Sen. Bill Nelson was sworn in as the 14th NASA administrator on May 3, 2021, tasked with carrying out the Biden-Harris administration’s vision for the agency.
Nelson chaired the Space Subcommittee in the U.S. House of Representatives for six years and later served as the Ranking Member on the Senate Commerce, Science, and Transportation Committee, where he was recognized as the leading space program advocate in Congress.
During his time in Congress, Nelson was a strong advocate for NASA’s Earth science programs and authored numerous pieces of legislation to combat and mitigate the effects of climate change. Nelson was also a vocal proponent for STEM career training and education programs to create and fill the jobs of the future.
In 2010, Nelson and Sen. Kay Bailey Hutchinson (R-Texas) passed the landmark NASA legislation that mapped out a new future for NASA and set the agency on its present dual course of both government and commercial missions. In 2017, Nelson and Sen. Ted Cruz (R-Texas) authored the NASA Transition Authorization Act of 2017, which expanded NASA’s commercial activities in space. After leaving the Senate, Nelson continued to be engaged in NASA activities, serving on the NASA Advisory Council under former Administrator Jim Bridenstine.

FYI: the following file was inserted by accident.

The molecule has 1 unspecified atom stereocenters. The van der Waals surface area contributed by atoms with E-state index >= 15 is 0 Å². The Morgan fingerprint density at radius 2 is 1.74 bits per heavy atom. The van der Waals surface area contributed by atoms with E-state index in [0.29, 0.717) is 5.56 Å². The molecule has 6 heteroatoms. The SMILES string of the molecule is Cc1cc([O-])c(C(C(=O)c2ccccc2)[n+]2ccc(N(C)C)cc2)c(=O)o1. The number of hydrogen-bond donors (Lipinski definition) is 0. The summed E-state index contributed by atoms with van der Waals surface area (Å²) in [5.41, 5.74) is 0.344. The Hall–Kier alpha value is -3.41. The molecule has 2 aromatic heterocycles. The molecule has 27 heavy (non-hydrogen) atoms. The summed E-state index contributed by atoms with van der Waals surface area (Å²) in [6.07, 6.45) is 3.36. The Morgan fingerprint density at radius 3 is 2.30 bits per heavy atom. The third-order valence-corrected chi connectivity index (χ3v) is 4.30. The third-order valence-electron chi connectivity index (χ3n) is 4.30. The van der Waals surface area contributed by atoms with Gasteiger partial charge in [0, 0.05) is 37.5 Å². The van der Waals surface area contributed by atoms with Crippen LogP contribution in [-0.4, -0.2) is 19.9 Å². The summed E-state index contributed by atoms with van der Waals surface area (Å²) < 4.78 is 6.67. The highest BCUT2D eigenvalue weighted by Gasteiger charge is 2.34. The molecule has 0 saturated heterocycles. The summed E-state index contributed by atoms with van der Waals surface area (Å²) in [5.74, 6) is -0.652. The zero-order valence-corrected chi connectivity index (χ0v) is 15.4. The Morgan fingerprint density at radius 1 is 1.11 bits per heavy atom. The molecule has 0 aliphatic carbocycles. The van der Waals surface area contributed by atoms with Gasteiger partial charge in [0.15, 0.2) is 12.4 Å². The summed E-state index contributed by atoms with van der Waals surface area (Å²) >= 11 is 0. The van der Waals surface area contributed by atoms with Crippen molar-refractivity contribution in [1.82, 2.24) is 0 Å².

From president of 4-H to international president of the Key Club in high school, Nelson has always known the importance of investing in your neighbors and community to create a better future. Nelson continued to serve his community and country while in college at the University of Florida, Yale, and University of Virginia Law School through various service organizations, school leadership positions. He served on active duty as a Captain in the U.S. Army.
Nelson has served in public office over four decades, first in the state legislature and U.S. Congress, then as State Treasurer. He was elected three times to the United States Senate, representing Florida for 18 years. His committees included the breadth of government policy from defense, intelligence and foreign policy to finance, commerce, and health care.
In 1986 he flew on the 24th flight of the Space Shuttle. The mission on Columbia orbited the earth 98 times over six days. Nelson conducted 12 medical experiments including the first American stress test in space and a cancer research experiment sponsored by university researchers.